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Japanese Terms for Toys and Games

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Learning new languages opens up a world of opportunities and experiences, and when it comes to Japanese, knowing the right terms for toys and games can help you connect over shared interests, whether you’re a young learner or simply young at heart. Let’s dive into some common Japanese terms for toys and games and how you can use them in conversation.

おもちゃ (Omocha)
This is the general term for “toys” in Japanese. It encompasses everything from plushies to action figures.

(We give lots of toys to the children on Christmas.)

ぬいぐるみ (Nuigurumi)
This word refers to “stuffed animals” or “plush toys”. It’s a favorite among little ones and can be found in many shapes and sizes.

(She has a lot of stuffed animals on her bed.)

人形 (Ningyou)
“Ningyou” means “dolls”, and it can refer to traditional dolls like those displayed during Hinamatsuri (Doll’s Day) or modern fashion dolls.

(She collects traditional Japanese dolls.)

ボードゲーム (Boodo geemu)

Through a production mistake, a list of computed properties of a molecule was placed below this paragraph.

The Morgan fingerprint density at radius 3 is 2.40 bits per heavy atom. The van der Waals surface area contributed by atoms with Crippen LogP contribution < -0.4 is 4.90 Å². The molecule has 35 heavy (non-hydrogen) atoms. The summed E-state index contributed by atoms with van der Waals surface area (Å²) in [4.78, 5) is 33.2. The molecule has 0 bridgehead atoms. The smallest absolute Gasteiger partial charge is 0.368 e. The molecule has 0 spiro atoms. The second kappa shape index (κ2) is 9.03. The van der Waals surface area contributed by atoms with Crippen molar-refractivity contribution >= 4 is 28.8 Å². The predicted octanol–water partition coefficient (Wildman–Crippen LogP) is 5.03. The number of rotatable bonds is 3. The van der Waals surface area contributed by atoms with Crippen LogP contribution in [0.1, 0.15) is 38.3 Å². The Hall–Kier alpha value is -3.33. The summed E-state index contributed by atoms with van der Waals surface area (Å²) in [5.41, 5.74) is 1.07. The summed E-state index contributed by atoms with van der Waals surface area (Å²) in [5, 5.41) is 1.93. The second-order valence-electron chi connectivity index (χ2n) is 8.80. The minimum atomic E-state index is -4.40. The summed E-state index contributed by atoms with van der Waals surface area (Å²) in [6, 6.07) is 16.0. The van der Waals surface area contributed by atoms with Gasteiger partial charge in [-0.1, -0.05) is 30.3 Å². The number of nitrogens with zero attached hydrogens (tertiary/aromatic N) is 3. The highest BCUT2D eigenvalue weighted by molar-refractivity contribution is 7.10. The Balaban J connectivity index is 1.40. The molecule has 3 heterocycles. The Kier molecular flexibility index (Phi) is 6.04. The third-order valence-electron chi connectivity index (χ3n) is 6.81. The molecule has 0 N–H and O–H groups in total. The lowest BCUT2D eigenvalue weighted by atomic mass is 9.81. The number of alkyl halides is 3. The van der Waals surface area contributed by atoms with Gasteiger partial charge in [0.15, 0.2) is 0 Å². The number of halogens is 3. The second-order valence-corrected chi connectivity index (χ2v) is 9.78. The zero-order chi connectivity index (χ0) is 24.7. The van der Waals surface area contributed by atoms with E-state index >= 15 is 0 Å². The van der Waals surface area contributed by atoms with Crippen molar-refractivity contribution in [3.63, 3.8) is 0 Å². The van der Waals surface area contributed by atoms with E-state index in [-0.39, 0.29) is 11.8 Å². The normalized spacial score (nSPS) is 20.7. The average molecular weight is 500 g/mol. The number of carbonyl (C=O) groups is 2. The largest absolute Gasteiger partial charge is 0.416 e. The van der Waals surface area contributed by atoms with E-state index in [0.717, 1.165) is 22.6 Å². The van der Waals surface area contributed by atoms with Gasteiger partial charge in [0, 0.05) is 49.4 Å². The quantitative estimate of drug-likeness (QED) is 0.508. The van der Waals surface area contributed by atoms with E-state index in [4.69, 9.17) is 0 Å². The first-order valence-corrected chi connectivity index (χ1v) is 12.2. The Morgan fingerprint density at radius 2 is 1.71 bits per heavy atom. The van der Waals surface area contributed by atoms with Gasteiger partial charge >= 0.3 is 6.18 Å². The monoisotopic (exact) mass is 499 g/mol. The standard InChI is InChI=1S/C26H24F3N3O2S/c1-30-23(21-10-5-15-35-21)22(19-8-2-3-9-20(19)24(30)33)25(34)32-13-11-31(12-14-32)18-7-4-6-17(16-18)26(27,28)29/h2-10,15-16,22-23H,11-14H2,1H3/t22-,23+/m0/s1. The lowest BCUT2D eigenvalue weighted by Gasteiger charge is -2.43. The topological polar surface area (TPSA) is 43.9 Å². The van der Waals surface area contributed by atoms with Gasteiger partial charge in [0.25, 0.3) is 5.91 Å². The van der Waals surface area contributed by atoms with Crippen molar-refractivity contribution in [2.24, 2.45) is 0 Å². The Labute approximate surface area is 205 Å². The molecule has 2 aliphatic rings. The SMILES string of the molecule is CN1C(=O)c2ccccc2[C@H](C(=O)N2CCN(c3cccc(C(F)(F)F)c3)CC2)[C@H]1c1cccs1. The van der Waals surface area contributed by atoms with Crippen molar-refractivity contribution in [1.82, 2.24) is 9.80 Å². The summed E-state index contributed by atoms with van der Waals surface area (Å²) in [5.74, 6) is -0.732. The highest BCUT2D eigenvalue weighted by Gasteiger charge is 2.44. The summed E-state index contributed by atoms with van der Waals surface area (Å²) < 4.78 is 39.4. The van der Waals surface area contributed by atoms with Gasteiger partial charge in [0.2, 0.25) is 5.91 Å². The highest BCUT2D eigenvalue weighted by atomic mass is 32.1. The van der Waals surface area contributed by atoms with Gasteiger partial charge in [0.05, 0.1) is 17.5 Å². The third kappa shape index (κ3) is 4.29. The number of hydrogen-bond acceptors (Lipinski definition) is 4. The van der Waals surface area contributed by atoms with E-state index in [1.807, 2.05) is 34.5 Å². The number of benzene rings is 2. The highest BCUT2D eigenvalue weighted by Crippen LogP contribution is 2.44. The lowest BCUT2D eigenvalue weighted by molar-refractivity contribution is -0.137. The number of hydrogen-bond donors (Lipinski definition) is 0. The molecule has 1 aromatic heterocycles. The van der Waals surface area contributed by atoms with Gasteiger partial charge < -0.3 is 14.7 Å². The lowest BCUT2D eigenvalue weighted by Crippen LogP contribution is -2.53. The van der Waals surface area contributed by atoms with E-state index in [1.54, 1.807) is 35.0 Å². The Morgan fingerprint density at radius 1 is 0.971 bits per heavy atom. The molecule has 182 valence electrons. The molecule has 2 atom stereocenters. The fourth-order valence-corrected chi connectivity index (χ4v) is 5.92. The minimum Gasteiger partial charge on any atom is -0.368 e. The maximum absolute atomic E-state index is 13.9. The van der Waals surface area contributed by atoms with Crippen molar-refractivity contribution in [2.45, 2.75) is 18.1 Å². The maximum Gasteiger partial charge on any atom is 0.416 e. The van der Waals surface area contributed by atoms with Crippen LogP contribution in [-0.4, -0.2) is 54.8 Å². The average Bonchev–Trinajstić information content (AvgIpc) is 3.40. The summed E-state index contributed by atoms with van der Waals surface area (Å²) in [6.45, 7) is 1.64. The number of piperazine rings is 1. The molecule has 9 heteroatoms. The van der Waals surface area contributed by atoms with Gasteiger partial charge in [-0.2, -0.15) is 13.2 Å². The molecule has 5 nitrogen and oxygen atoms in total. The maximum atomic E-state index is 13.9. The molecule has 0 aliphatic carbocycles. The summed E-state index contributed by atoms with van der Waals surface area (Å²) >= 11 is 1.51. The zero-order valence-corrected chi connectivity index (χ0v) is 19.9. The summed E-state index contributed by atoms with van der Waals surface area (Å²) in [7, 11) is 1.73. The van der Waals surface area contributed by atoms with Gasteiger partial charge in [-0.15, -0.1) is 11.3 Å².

This term is used for “board games”. It’s a straightforward translation and is used for all types of board games, from classic to contemporary.

(Playing board games is fun at home on rainy days.)

カードゲーム (Kaado geemu)
This translates to “card games” in English, referring to games played with a deck of cards, like Hanafuda or the popular trading card games such as Pokémon.

(My brother likes collecting card games.)

パズル (Pazuru)
Used for “puzzles”, this term covers everything from jigsaw puzzles to brain teasers that challenge the mind.

(On cold days, doing puzzles in a warm room is the best.)

ビデオゲーム (Bideo geemu)
This is the term for “video games”. Japan is home to some of the world’s most famous video game companies, and the term is widely recognized.

(I ended up playing video games until late last night.)

RCカー (RC ka)
Short for “Radio-Controlled Car”, these toys are enjoyed by hobby enthusiasts of all ages.

(He is trying out his new remote-controlled car at the park.)

積み木 (Tsumiki)
This word stands for “building blocks” or “construction toys”. It often refers to wooden blocks that children use to build various structures.

(The child is playing with colorful building blocks.)

手品 (Tejina)
This translates to “magic tricks”. It encompasses the whole range of activities related to magic, from card tricks to more elaborate illusions.

(He showed us some fun magic tricks at the party.)

Knowing these terms can enhance your ability to speak about common forms of entertainment in Japanese, allowing you to share in the fun and perhaps even learn a new game or two from a different culture. 遊びましょう!(Let’s play!)

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